Bondo Dorovskikh traveled to eastern Ukraine last year to join separatists in their war against Kyiv. He soon quit the rebels in disillusionment because they turned out to be more like a "criminal gang" -- not what Russian TV promised. He mulled switching sides, but was dissuaded.
Now, the 41-year-old Russian plans to take up arms as a volunteer fighter on a different front: Syria, where a devastating civil war is sucking in foreign powers and pitting rebel groups, Islamic State (IS) militants, and forces loyal to President Bashar al-Assad against each other.
Since January, Dorovskikh has been gathering groups of like-minded Russians seeking to fight against IS. On September 22, a group of 12 Russian men set out for Syria, while he said he was due to follow in a few days.
"I've been looking for military combat like a drug addict," he told RFE/RL in a recent interview. "The first time you go it's scary, but then you can't stop," he said. "I want to be in these fights."
There are thought to be thousands of Russians, many of them from the mostly Muslim regions of the North Caucasus, fighting alongside IS and other Islamist militants against the forces of Moscow's ally, Assad.
Joining The Peshmerga
President Vladimir Putin's chief of staff, Sergei Ivanov, said on September 30 that citizens of Russia and other former Soviet republics were joining IS militants "by the hour."
Dorovskikh, however, said he would be fighting against IS, alongside a Kurdish Peshmerga unit, forces formally supported by Russia.
Russia launched a campaign of air strikes against Assad's foes in Syria on September 30, dramatically deepening its involvement in the war after a big military buildup in the coastal Latakia Province. But the timing of Dorovskikh's plunge into the fray appears largely coincidental.
He said he tried to establish contact with the Syrian authorities in Damascus and with pro-government groups in order to enlist as a volunteer, but was unsuccessful. In the end, he only managed to establish contact with Kurdish forces.
"The Kurds are very efficient guys. They have very good organization for taking in volunteers," he told RFE/RL. "We're not the only ones who appealed to Bashar al-Assad; several Russian citizens who are now in Syria came up against absolutely the same problems."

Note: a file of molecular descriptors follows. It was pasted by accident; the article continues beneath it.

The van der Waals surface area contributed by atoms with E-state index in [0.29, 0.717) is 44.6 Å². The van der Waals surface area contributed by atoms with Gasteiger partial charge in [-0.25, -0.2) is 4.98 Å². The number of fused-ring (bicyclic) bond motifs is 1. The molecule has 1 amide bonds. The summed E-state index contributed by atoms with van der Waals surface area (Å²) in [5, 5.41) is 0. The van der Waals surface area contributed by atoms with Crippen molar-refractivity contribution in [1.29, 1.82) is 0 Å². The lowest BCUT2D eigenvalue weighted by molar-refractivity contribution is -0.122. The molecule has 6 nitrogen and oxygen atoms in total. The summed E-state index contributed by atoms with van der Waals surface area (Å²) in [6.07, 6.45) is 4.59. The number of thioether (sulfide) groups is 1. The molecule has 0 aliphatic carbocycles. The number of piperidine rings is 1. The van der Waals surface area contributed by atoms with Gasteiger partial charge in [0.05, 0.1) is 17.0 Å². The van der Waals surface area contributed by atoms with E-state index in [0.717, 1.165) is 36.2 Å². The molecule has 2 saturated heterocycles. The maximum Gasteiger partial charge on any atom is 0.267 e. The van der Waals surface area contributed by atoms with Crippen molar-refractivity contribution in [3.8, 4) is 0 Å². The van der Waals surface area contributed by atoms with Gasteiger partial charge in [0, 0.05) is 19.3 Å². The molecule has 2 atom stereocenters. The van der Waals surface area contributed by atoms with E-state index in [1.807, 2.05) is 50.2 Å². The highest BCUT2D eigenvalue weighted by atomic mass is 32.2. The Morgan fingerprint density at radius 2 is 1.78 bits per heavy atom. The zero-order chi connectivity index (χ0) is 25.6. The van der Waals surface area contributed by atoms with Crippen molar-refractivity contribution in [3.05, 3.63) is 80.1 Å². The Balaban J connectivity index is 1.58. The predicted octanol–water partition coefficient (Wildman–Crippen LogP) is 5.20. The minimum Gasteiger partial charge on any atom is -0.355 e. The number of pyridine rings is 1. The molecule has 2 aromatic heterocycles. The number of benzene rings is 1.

Not Taking Sides
Russia acknowledges sending advisers to Syria, in part to help the military use weapons provided by Moscow, but Putin has vowed not to deploy ground troops -- at least for now. There have been reports of Russian volunteers fighting on the government side at various times in the more than four-year war that has killed some 250,000 people.
Dorovskikh said most of the men he had rounded up to fight in Syria have past military experience, and their average age is about 40. "We are gathering people who don't just have combat experience, but have served in the army. Nearly everyone came from the army, nearly all are officers," he said. "They are people who served in Chechnya, some on the Tajik-Afghan border. There's one who served in the French Foreign Legion."
The route for Dorovskikh's volunteers takes them to Sulaymaniyah in Iraq's Kurdish region, and then into Syria, he said. He said they were not being paid to fight and were required to pay their own way to Iraq, obtain their equipment, and bring $200 a month for expenses.
Dorovskikh said he had no interest in taking sides in Assad's showdown with his foes. "We are going there exclusively to fight Islamic State. We have no desire to take part in supporting revolution, or in supporting Bashar al-Assad, we are going exclusively to fight terrorists," he said.
Dorovskikh said he was motivated by the desire to fight against the "evil" that he sees in IS. "They kill defenseless people, cut off people's heads, and set people on fire. They aren't even warriors. Do warriors behave like that with defenseless people?" he asked. "Anyway, [IS] is a terrorist organization that is recognized as such by probably every single government in the world."
Disappointed In Donbas
His yearning for battle appears to have been heightened by his experience fighting alongside separatists in eastern Ukraine, in a conflict that has killed more than 7,900 people since April 2014.
Pumped up last year by Russian state TV reports that portrayed the conflict as a struggle against bloodthirsty Ukrainian "fascists" bent on genocide, Dorovskikh joined Ghost, an anti-Kyiv rebel group led by Aleksei Mozgovoi, who was assassinated in May 2015.
Dorovskikh was posted in rebel-held territory in the Luhansk region and given a gun -- but said he soon found that rather than fighting, the rebel fighters spent their time looting and getting drunk.
Disillusioned, he left the rebels and briefly flirted with joining the Ukrainian National Guard, he told RFE/RL.
"I wanted to help the Ukrainian side," he said. "But the Russians who are on that side are disillusioned with what's going on there and regret going there. They can't return to Russia: they are practically considered terrorists here."